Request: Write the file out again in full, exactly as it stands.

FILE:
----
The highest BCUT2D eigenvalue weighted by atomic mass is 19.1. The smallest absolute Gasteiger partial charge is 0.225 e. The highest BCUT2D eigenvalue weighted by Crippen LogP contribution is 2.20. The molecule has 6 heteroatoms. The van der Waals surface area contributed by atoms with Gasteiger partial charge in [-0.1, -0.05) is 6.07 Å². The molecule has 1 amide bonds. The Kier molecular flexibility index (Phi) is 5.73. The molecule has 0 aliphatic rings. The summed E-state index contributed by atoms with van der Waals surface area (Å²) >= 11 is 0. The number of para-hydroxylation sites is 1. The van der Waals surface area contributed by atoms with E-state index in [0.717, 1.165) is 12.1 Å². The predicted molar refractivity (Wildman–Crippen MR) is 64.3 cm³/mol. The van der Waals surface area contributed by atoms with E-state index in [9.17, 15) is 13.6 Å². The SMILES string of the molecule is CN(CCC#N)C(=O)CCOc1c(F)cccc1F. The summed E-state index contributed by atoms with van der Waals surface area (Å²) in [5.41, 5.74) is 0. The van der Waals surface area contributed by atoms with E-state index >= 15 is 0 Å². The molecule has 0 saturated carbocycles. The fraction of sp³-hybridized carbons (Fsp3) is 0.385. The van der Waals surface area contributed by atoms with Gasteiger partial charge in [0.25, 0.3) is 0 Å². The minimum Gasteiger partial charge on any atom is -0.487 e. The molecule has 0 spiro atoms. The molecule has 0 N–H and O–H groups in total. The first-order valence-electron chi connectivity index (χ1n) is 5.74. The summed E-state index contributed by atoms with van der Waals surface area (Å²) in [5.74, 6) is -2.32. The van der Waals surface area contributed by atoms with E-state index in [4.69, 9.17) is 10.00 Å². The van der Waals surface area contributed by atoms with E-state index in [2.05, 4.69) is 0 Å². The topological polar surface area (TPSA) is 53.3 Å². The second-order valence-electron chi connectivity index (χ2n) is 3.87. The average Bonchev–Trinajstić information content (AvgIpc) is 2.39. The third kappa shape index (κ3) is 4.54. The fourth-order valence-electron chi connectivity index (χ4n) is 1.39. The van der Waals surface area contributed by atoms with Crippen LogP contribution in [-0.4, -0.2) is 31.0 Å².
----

The highest BCUT2D eigenvalue weighted by atomic mass is 19.1. The smallest absolute Gasteiger partial charge is 0.225 e. The highest BCUT2D eigenvalue weighted by Crippen LogP contribution is 2.20. The molecule has 6 heteroatoms. The van der Waals surface area contributed by atoms with Gasteiger partial charge in [-0.1, -0.05) is 6.07 Å². The molecule has 1 amide bonds. The Kier molecular flexibility index (Phi) is 5.73. The molecule has 0 aliphatic rings. The summed E-state index contributed by atoms with van der Waals surface area (Å²) >= 11 is 0. The number of para-hydroxylation sites is 1. The van der Waals surface area contributed by atoms with E-state index in [0.717, 1.165) is 12.1 Å². The predicted molar refractivity (Wildman–Crippen MR) is 64.3 cm³/mol. The van der Waals surface area contributed by atoms with E-state index in [9.17, 15) is 13.6 Å². The SMILES string of the molecule is CN(CCC#N)C(=O)CCOc1c(F)cccc1F. The summed E-state index contributed by atoms with van der Waals surface area (Å²) in [5.41, 5.74) is 0. The van der Waals surface area contributed by atoms with E-state index >= 15 is 0 Å². The molecule has 0 saturated carbocycles. The fraction of sp³-hybridized carbons (Fsp3) is 0.385. The van der Waals surface area contributed by atoms with Gasteiger partial charge in [0.25, 0.3) is 0 Å². The minimum Gasteiger partial charge on any atom is -0.487 e. The molecule has 0 spiro atoms. The molecule has 0 N–H and O–H groups in total. The first-order valence-electron chi connectivity index (χ1n) is 5.74. The summed E-state index contributed by atoms with van der Waals surface area (Å²) in [5.74, 6) is -2.32. The van der Waals surface area contributed by atoms with E-state index in [4.69, 9.17) is 10.00 Å². The van der Waals surface area contributed by atoms with E-state index in [2.05, 4.69) is 0 Å². The topological polar surface area (TPSA) is 53.3 Å². The second-order valence-electron chi connectivity index (χ2n) is 3.87. The average Bonchev–Trinajstić information content (AvgIpc) is 2.39. The third kappa shape index (κ3) is 4.54. The fourth-order valence-electron chi connectivity index (χ4n) is 1.39. The van der Waals surface area contributed by atoms with Crippen LogP contribution in [-0.4, -0.2) is 31.0 Å².